Scratchproof shooting glasses?


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atek3
September 28, 2004, 02:30 PM
every pair of shooting glasses i own has scratches where I need to look through to see my rear sight on my rifle. Anyone make lens that won't scratch?

atek3

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SLCDave
September 28, 2004, 02:56 PM
I have never seen something that was scratchproof (shatterproof, whatever-proof) that lived up to it's claim 100%. I use Uvex glasses that I can change the lenses out on, personally, because it's going to happen sooner or later.

dfariswheel
September 28, 2004, 03:09 PM
I just went to my optometrists and had them make me a pair of shooting glasses with yellow GLASS lenses.

Not as cheap as disposable plastic, you can save by buying a pair of ordinary industrial safety glasses and have them fitted with glass lenses.

444
September 28, 2004, 03:25 PM
I realize this doesn't answer your question, but one big problem is simply taking care of them. People that don't wear glasses (I think) have more of a tendency to abuse them. I started wearing glasses a couple years ago, and my first couple years saw me destroying several pair a year. I wasn't used to having to take care of them. After spending a lot of money on glasses and having to use scratched glasses while I was witing on another pair has mede me a lot more careful.
Shooting glasses are usually cheap, but this doesn't mean you don't need to take care of them (as you found out). You need to keep them in a case. You need to be careful about how you clean them................... Otherwise, you damage them and they are useless.

In direct response to your question, I would say that you need to get some made of actual glass instead of plastic. It is much more resistant to scraching, although you can scratch it pretty easily.

Highland Ranger
September 28, 2004, 03:26 PM
with yellow GLASS lenses

Correct me if I am wrong but doesn't glass inherently NOT MEET the ANSI spec (whatever the number it is) for safety glasses?

i.e. something hits your glass lense, it breaks and sends glass into your eye?

As in they're not safety glasses iof they are made from glass?!

atek3
September 28, 2004, 03:50 PM
i keep them in a case. A scratch always forms because as the rifle recoils, sometimes if the glasses are far enough out, the metal rear sight scratches the plastic.

atek3

444
September 28, 2004, 04:20 PM
"As in they're not safety glasses iof they are made from glass?!"

That makes sense. You might be right. I don't know enough about glass to really say.

Stever
September 28, 2004, 04:47 PM
There is no such lens as scratch proof or unbreakable. The most scratch resistant is glass but it is the easiest to break. The best option is to take care of your lenses and to have a scope with a longer eye relief. Make sure that your scope is at the proper distance from your lenses so the image will fill the eyepiece in its entirety.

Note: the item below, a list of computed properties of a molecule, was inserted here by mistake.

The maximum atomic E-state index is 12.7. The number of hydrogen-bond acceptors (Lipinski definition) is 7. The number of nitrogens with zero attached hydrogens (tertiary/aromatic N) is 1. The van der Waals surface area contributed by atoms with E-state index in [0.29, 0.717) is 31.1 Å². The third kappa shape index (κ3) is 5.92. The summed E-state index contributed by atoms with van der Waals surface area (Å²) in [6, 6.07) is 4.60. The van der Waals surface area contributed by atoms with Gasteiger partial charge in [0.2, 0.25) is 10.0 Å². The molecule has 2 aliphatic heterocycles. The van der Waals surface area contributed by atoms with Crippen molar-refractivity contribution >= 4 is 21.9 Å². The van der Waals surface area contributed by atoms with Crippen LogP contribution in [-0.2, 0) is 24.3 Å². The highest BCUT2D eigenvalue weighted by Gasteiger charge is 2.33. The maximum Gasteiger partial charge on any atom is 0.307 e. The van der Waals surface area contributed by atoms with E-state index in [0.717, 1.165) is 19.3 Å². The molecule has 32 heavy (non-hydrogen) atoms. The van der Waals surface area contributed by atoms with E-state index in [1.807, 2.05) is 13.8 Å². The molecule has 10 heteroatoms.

http://www.gunsandammomag.com/gun_columns/relief_1021/

Wingshooter
September 28, 2004, 05:05 PM
That makes sense. You might be right. I don't know enough about glass to really say.

444, shame on you that's covered under NFPA 1500. Kidding... :D

The spec everyone was looking for is ANSI Z87.1, but I don't know if there is anything specific on glass. Most places are going to optical quality lexan if I remember correctly.

I agree with you about the glasses though. I don't wear prescription glasses, but I used to wear cheap sunglasses and couldn't figure out why they only lasted a month or so. When I bought my first expensive ones about ten years ago (Gargoyles) I learned why. I didn't take care of them.

Now I only buy quality sunglasses and they last much longer than I would expect them too. It's usually a freak accident that damages then now. I still cry every time though.

dfariswheel
September 28, 2004, 05:09 PM
"As in they're not safety glasses if they are made from glass?!"

What do your think safety glasses were made from before plastic??

Safety glasses with glass lenses are made from a special tempered glass that doesn't shatter like regular glass.

These are still used these days in abrasive conditions, like machine shops where grinding and metal work is being done.

Plastic safety lenses get scratched up way too quick, so either disposable plastic glasses are used, or the glass lenses are used.

People who work in these environments who need prescription safety glasses especially need glass due to the longevity of the lenses.

As long as the glass lenses aren't deeply scratched, (which weakens the lens) these are great for people who are hard on glasses.

Again, talk to an optometrist. They fit glass safety lenses.

444
September 28, 2004, 05:14 PM
NFPA 1500 :uhoh:

Don't tell anybody I missed that one.

Stever
September 28, 2004, 05:54 PM
As far as the safety standards apply, Z87.1 deals with impact resistance of spectacle lenses. They apply the same to glass, plastic (CR39), polycarbonate (Lexan), and other materials such as Trivex. Lenses are either dress wear or safety. Safety lenses must meet higher impact resistance usually achieved through thicker lenses. The lenses can all be broken by enough force. Glass will break the easiest then plastic then Trivex then polycarbonate. Scratch resistance is highest with glass then plastic then Trivex then polycarbonate. With weight glass is the heaviest then plastic then trivex then polycarbonate. Last but not least is optical quality (Abbe value) with glass the highest then Trivex then plastic then polycarbonate.

Trivex is the newest material. It has excellent optics, light weight, and good impact resistance.

Another consideration is which materials can be tinted or coated.

Just a few things to confuse everyone.

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